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Hospital making changes to deal with reduced capacity

The Thunder Bay Regional Health Sciences Centre is looking at ways to create a more efficient flow of patients in and out of the hospital, as capacity cannot exceed 100 per cent.
Hospital
The Thunder Bay Regional Health Sciences Centre is making some changes to deal with reduced capacity due to COVID-19. (File).

THUNDER BAY - A visit to the hospital will continue to look quite different, as administration looks at ways of handling decreased capacity and programs to move patients in and out of the hospital more efficiently.

The Thunder Bay Regional Health Sciences Centre is making some changes to its emergency department in order to move patients through the system more efficiently.

“Right now, we have a designated zone, fast track zones,” said Dr. Stuart Kennedy, incident manager at the Thunder Bay Regional Health Sciences Centre.

“We have opened up a new fast track area in an existing part of the emergency department for people who have low acuity can come into the fast track area accompanied by a nurse and be assessed by a physician. Usually in the fast track area, the acuity is not as high and the turnaround time is shortened.”

The emergency department also includes a trauma area, which has a higher increase in acuity and a longer wait.

Anyone who visits the hospital, either to the emergency department or any outpatient services, will be screened for symptoms of COVID-19. Staff will also be wearing all appropriate personal protective equipment and patients are asked to also wear a mask.

“Out of courtesy and respect, we ask that all patients coming to emergency wear a mask,” Kennedy said. “It’s not mandatory, but we expect to move to that direction in the next week or so.”

The COVID-19 pandemic is also changing the hospital’s capacity in order to protect staff and patients. According to Kennedy, the hospital will not be able to get back up to it’s 120 per cent capacity due to a lack of resources and physical distancing requirements.

“Right now we are sort of designated by Ontario Health North that we cannot go above 90 per cent capacity unless there is extraordinary circumstances to make sure there is enough room for physical distancing, which is important,” Kennedy said. “Also, the more increased capacity in a hospital, the more increased risk of transmission of infectious disease. We want to make sure we follow all the public health rules.”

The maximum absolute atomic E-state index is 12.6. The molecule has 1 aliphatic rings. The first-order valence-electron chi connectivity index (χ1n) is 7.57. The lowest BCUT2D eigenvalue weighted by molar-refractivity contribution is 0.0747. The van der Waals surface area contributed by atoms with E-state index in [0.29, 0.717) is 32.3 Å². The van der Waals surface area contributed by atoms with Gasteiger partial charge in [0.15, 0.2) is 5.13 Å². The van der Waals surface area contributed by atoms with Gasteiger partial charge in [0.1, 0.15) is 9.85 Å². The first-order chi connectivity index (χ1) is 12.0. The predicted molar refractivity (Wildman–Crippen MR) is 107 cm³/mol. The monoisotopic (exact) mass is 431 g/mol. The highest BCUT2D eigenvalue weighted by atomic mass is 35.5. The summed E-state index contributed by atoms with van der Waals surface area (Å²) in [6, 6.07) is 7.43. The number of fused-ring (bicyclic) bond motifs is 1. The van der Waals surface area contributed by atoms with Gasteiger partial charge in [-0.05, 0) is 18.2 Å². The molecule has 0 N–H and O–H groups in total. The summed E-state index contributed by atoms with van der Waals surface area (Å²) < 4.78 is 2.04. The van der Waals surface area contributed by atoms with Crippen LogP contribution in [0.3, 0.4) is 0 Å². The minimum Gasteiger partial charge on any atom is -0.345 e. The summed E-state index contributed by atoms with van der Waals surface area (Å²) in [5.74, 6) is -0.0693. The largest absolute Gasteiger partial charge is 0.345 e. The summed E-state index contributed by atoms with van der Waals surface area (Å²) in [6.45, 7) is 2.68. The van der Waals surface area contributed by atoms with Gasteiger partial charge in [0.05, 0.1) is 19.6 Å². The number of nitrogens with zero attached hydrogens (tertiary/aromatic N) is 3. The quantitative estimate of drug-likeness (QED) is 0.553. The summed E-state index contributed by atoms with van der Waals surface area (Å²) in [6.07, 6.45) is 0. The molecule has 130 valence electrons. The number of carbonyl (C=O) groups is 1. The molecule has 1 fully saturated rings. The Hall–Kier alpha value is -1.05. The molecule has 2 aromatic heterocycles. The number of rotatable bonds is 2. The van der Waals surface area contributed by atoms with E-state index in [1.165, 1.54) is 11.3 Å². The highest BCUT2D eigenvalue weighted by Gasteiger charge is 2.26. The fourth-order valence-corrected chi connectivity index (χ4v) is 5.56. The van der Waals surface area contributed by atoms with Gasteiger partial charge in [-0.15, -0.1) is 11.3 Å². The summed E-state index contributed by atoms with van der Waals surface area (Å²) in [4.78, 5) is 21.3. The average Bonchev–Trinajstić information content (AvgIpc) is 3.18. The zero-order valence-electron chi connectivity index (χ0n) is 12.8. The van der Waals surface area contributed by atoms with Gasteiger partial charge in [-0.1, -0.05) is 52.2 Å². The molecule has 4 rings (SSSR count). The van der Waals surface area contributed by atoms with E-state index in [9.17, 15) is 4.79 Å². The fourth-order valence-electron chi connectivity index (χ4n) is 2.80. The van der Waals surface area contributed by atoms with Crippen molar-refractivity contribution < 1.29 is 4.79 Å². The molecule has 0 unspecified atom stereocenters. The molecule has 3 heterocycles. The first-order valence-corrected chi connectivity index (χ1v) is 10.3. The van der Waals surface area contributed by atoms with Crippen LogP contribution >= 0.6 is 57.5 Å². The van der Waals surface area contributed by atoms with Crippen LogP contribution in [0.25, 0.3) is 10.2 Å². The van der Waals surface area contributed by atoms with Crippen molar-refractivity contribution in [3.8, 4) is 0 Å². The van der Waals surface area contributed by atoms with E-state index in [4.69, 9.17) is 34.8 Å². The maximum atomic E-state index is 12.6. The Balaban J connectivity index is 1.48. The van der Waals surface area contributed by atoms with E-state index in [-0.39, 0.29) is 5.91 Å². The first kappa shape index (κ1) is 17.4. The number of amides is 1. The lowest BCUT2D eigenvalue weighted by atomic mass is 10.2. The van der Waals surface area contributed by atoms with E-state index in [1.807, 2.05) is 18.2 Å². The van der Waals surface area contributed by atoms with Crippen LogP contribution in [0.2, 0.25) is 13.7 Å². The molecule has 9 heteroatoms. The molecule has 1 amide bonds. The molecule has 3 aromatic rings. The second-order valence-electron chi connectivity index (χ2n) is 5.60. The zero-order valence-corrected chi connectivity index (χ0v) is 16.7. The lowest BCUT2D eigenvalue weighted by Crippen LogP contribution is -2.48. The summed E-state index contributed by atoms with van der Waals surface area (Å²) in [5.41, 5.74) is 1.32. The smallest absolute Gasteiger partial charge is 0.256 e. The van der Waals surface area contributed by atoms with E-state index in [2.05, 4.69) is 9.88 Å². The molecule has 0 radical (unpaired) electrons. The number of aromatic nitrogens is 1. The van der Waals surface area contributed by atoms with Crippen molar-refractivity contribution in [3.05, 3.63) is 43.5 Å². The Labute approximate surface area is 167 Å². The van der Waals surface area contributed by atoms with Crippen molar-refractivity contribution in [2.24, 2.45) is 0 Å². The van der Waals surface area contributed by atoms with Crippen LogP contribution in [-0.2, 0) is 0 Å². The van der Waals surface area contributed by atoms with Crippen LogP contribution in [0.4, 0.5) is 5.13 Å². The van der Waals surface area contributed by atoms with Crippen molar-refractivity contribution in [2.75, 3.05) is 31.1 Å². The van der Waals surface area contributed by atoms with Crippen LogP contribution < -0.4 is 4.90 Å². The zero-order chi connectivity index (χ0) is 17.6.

When at 120 per cent capacity prior to the outbreak, wardrooms would have four patients and sometimes patients would also be kept in sunrooms and treatment rooms.

“We are using a lot of spaces that are not conventional spaces for having people in when we go above 100 per cent capacity,” Kennedy said. “The increased risk of transmission the more people you have in the hospital, so we need to stay below 100 per cent capacity.”

The reduced capacity also means the hospital must find ways to reduce hospital admissions and it is looking at ways of providing more homecare services and utilizing community resources.

“We are looking at new programs so we actually can have a more timely referral to a specialist area that does not require hospital admission,” Kennedy said.

“We’ve always had that focus on homecare. We have to be more aggressive in utilizing those resources. Sometimes the homecare resources, the number of hours that can be delivered on a daily basis can be limited, so the patients may need more homecare if they are going to stay home. That all has to be looked at by the province and increasing the amount of funding to homecare.”

The hospital will also be launching an internal medicine clinic in the coming weeks, which will allow healthcare workers to treat people with acute problems as an outpatient and then follow up with the internal medicine clinic or primary care physicians.

“We have to look at our patient flow and not admitting as much if we can actually provide services in the community and earlier discharges if services are available in the community,” Kennedy said.

“We won’t turn anyone away but we need to make sure they will be going into the right environment.”

This week the hospital is also welcoming back senior officials in several departments who have been working from home. They will be developing a plan to allow workers in departments such as human resources, payroll, and other administrative roles to return to work safely.

“Not all staff will need to come back,” Kennedy said. “We want to make sure they come back safe, but if they can work from home, they will be allowed to work from home.”

Between 300 and 400 staff at the hospital have been working remotely from home during the pandemic.



Doug Diaczuk

About the Author: Doug Diaczuk

Doug Diaczuk is a reporter and award-winning author from Thunder Bay. He has a master’s degree in English from Lakehead University
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